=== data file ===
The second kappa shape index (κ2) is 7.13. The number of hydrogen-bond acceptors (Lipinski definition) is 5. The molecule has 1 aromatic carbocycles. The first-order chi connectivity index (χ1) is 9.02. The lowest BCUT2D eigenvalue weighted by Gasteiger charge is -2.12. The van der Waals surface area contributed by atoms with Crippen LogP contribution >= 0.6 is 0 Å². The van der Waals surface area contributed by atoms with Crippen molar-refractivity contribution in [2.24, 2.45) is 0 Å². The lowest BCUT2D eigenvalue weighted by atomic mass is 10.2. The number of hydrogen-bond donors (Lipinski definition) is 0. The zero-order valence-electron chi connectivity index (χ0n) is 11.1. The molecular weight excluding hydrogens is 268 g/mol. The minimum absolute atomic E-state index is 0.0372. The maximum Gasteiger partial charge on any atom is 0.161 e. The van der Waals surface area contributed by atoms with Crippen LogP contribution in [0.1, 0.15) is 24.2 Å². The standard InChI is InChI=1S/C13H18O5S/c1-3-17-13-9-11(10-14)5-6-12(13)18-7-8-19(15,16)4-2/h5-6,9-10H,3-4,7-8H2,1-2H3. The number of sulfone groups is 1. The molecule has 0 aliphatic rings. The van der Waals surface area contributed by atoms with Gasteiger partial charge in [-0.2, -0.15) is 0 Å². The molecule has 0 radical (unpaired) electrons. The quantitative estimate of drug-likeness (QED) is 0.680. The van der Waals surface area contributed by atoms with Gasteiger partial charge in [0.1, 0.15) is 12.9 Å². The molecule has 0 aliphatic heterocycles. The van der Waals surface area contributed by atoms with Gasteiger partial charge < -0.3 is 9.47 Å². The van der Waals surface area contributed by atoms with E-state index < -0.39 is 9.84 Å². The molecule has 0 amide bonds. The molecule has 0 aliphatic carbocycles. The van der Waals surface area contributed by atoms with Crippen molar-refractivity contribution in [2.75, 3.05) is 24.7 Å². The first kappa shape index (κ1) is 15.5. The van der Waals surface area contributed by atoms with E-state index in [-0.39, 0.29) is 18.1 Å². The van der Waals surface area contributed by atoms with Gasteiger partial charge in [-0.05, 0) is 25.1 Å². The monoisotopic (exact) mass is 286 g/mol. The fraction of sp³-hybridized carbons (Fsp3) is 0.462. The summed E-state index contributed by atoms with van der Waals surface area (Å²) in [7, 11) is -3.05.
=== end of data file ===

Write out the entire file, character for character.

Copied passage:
The second kappa shape index (κ2) is 7.13. The number of hydrogen-bond acceptors (Lipinski definition) is 5. The molecule has 1 aromatic carbocycles. The first-order chi connectivity index (χ1) is 9.02. The lowest BCUT2D eigenvalue weighted by Gasteiger charge is -2.12. The van der Waals surface area contributed by atoms with Crippen LogP contribution >= 0.6 is 0 Å². The van der Waals surface area contributed by atoms with Crippen molar-refractivity contribution in [2.24, 2.45) is 0 Å². The lowest BCUT2D eigenvalue weighted by atomic mass is 10.2. The number of hydrogen-bond donors (Lipinski definition) is 0. The zero-order valence-electron chi connectivity index (χ0n) is 11.1. The molecular weight excluding hydrogens is 268 g/mol. The minimum absolute atomic E-state index is 0.0372. The maximum Gasteiger partial charge on any atom is 0.161 e. The van der Waals surface area contributed by atoms with Crippen LogP contribution in [0.1, 0.15) is 24.2 Å². The standard InChI is InChI=1S/C13H18O5S/c1-3-17-13-9-11(10-14)5-6-12(13)18-7-8-19(15,16)4-2/h5-6,9-10H,3-4,7-8H2,1-2H3. The number of sulfone groups is 1. The molecule has 0 aliphatic rings. The van der Waals surface area contributed by atoms with Gasteiger partial charge in [-0.2, -0.15) is 0 Å². The molecule has 0 radical (unpaired) electrons. The quantitative estimate of drug-likeness (QED) is 0.680. The van der Waals surface area contributed by atoms with Gasteiger partial charge in [0.1, 0.15) is 12.9 Å². The molecule has 0 aliphatic heterocycles. The van der Waals surface area contributed by atoms with Gasteiger partial charge < -0.3 is 9.47 Å². The van der Waals surface area contributed by atoms with E-state index < -0.39 is 9.84 Å². The molecule has 0 amide bonds. The molecule has 0 aliphatic carbocycles. The van der Waals surface area contributed by atoms with Crippen molar-refractivity contribution in [2.75, 3.05) is 24.7 Å². The first kappa shape index (κ1) is 15.5. The van der Waals surface area contributed by atoms with E-state index in [-0.39, 0.29) is 18.1 Å². The van der Waals surface area contributed by atoms with Gasteiger partial charge in [-0.05, 0) is 25.1 Å². The monoisotopic (exact) mass is 286 g/mol. The fraction of sp³-hybridized carbons (Fsp3) is 0.462. The summed E-state index contributed by atoms with van der Waals surface area (Å²) in [7, 11) is -3.05.